Sainsbury's

A look at UK companies reporting earnings next week.

Antofagasta (full-year earnings 14 March)

Like many mining stocks, Antofagasta has rallied strongly over the past year, but in the last couple of months we have seen around 17% shaved off the share price. However, the improved pricing outlook seems to offer better times ahead. Cost-cutting and a reduction in operations has helped to ease the pressure on margins, and the expectation is that pre-tax profit will surge to over £700 million in 2016, from just over £200 million a year earlier. In addition, dividends are expected to recover as the miner seeks to return cash to shareholders. Moreover, dividend cover is 2.9 times so there is little risk of a drop in payouts any time soon.

The pullback over the past month or so has put a dent in the uptrend, but leaves it intact. Any recovery back above £7.80 would be the signal that the dip is over and more gains are on the way. A daily close below £7.22 would suggest further weakness, in the direction of £6.50.

Prudential (full-year earnings 14 March)

The long pullback from all-time highs in Prudential took it from £17.50 in early 2015 to a low of under £11 in 2016 (in February and June). Since then however, it has staged a remarkable recovery, with a furious dip in November around £13 being equally furiously bought. It is clear the pivot to Asia is proving sensible, and with earnings expected to double over the next five years, the forward P/E of around 13 is not particularly expensive. Full-year earnings are forecast to see £1.145 per share, down 9% year on year, while revenue is expected to rise by 50% to £61.9 billion.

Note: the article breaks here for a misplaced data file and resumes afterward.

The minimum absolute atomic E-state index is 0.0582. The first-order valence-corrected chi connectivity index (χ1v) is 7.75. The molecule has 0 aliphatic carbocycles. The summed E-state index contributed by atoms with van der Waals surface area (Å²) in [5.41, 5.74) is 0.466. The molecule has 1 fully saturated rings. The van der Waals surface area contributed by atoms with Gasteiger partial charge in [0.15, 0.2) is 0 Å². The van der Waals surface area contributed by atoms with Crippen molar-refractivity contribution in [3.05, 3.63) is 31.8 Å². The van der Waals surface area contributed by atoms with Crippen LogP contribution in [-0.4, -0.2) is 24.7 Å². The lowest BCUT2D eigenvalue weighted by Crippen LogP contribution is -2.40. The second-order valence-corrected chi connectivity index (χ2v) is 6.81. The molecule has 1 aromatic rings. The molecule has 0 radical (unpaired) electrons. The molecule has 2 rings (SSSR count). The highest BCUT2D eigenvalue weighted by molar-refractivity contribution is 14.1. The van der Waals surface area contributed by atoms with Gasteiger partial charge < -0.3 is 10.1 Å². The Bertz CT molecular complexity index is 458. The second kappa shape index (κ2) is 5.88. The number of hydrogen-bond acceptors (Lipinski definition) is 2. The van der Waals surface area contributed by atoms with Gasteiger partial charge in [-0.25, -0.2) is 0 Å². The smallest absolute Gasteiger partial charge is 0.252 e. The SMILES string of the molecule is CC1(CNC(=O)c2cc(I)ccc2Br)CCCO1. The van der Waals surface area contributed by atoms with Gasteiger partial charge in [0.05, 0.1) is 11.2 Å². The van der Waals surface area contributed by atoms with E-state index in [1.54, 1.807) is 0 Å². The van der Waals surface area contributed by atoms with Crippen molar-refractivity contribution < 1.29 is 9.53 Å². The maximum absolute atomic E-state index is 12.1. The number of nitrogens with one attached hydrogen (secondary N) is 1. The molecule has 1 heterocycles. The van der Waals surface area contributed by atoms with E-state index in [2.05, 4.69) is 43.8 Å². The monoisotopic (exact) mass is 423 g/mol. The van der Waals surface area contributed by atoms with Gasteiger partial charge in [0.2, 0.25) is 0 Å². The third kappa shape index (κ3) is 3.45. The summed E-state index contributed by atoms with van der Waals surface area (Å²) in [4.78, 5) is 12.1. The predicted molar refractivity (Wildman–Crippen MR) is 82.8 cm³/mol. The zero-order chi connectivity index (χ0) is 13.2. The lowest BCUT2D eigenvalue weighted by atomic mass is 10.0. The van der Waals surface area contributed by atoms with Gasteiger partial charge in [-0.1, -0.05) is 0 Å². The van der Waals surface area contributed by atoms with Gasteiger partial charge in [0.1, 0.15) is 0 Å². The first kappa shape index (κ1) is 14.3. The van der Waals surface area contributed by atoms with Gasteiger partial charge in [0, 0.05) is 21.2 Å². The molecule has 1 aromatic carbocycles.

A dip at the end of January saw buyers enter around £15.20, but gains since then have run into difficulty around £16.50. A daily close above here would target £16.88 and then back to the all-time high at £17.61.

Sainsbury’s (Q4 earnings 16 March)

Earnings from the big supermarkets are always closely watched for clues about consumer spending, as much as for indications of performance for the firm itself. Sainsbury’s market share declined in the 12 weeks to 28 February, according to Kantar data, but only slightly, with the big four managing to hold their ground against German competitors, Aldi and Lidl. Higher costs due to a weaker pound continue to be the major bugbear here, along with a tight pricing environment that limits Sainsbury’s ability to raise prices. At 13.2 times forward earnings, the shares are now looking rather expensive (versus a five-year average of 11.4). Last time they were this expensive was in spring 2015 and 2016, after which they fell heavily to support around 220p.

Upward momentum has stalled at 270p in 2017 so far, thus it looks like those valuation concerns are coming home to roost. Further share price weakness would head towards 244p, the 200-day simple moving average, and then down to 220p, where significant support has been found since late 2014. Down here the shares are a bargain, but at present levels they look rather pricey.